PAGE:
The legacy of Nandor

Last updated 07:59 26/06/2008
KENT BLECHYNDEN/The Dominion Post
BEATS AT THE BEEHIVE: Nine years after his colourful entrance to Parliament, Nandor Tanczos bids farewell to his colleagues.

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Nine years after his colourful entrance to Parliament, Nandor Tanczos today farewells his colleagues. Martin Kay talks to the MP who, if nothing else, proved you should never judge a book by its cover.

He has dreadlocks down to his ankles, regularly uses cannabis and cut his political teeth in the world of environmental activism and cruise missile protest camps.

His maiden speech to Parliament began with greetings in the name of the Creator, the Most High Jah Ras Tafari, he was stomped on by Melbourne cops during an anti-globalisation protest a few months later, and he is probably the only New Zealand MP investigated by police for drugs.

But beyond the turban and the wispy Bob Marley-style beard, the hemp suits and the skateboard, he has proved to be more earnest and bookish than the radical rabble-rouser many stereotyped him as. More bespectacled than wild-eyed, pensive rather than raving, Nandor Tanczos has turned out to be . . . well, a bit nerdy, really.

Nine years after he came into Parliament on the Greens' list, New Zealand's first Rastafarian MP will farewell his colleagues today and head to the trees to ponder where to next.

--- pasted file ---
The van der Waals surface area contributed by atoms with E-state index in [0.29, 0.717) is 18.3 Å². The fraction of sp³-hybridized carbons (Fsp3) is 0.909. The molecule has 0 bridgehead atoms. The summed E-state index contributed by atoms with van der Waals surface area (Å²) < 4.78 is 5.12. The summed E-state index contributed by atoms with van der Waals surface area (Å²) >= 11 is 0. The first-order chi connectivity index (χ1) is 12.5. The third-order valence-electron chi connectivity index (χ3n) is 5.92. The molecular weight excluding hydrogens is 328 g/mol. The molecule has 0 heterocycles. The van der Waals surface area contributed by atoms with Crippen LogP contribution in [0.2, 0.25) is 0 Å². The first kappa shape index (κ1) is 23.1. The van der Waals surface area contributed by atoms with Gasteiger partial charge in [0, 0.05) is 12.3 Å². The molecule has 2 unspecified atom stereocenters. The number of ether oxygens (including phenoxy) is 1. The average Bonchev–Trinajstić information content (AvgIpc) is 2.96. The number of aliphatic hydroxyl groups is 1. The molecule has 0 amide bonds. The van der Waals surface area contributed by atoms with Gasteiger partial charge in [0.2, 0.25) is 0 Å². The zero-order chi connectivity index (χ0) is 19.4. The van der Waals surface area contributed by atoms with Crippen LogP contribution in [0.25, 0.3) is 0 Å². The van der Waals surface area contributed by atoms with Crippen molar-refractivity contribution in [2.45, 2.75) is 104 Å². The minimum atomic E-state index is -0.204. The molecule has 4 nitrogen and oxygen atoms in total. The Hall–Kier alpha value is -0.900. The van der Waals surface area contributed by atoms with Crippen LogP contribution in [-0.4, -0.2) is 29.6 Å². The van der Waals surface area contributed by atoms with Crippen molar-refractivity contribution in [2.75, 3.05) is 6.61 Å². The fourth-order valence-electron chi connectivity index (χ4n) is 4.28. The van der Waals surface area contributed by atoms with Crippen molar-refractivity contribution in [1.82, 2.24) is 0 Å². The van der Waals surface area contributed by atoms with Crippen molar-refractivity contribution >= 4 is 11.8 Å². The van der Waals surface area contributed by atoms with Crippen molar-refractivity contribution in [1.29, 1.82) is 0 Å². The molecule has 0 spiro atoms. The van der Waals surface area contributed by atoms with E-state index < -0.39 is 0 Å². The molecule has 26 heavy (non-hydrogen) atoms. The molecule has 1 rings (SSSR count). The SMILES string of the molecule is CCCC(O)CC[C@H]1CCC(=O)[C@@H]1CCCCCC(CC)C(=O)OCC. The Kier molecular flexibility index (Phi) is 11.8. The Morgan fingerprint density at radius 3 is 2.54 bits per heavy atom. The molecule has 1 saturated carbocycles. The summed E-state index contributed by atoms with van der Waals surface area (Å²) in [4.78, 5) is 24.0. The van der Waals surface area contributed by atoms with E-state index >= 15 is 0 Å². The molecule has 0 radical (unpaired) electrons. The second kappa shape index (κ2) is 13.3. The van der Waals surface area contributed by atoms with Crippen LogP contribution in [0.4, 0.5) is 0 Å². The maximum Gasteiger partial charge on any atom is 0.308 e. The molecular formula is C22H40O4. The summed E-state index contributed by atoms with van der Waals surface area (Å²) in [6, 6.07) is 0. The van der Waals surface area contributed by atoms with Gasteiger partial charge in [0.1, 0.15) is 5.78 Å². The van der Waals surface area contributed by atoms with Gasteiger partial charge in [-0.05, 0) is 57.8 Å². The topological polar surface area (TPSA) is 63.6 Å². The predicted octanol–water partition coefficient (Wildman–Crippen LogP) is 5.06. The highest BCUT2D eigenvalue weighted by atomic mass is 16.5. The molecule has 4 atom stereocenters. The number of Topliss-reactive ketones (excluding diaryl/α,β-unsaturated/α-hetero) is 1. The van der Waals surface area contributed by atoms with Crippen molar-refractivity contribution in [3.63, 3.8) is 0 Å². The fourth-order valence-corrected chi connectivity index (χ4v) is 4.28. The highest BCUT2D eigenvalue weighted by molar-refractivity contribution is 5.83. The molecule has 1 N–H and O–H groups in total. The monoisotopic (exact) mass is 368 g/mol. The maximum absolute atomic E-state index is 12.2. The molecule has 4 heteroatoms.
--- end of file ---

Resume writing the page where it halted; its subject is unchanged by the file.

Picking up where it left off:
Even those who most despised and feared his nonconformity – he came to Parliament strongly advocating cannabis law reform and direct-action protests – would have to concede he leaves behind a mild, even sensible, legacy.

It includes negotiating the creation of an independent body to investigate abuse of prisoners and a select committee inquiry on the rights of crime victims. He spurred the Government into allowing the commercial cultivation of hemp – versatile, but banned as a relative of cannabis – inspired a law allowing minor criminals to expunge their records after seven years, and took the controversial waste minimisation bill inherited from former colleague Mike Ward to the point where Labour adopted it as its own.

That is not to say Mr Tanczos has shed the more radical views that spooked conservatives when he first came to Parliament – he still believes cannabis should be decriminalised and would no doubt be first to chain himself to a bulldozer – rather, that he has learned to pick fights he can win.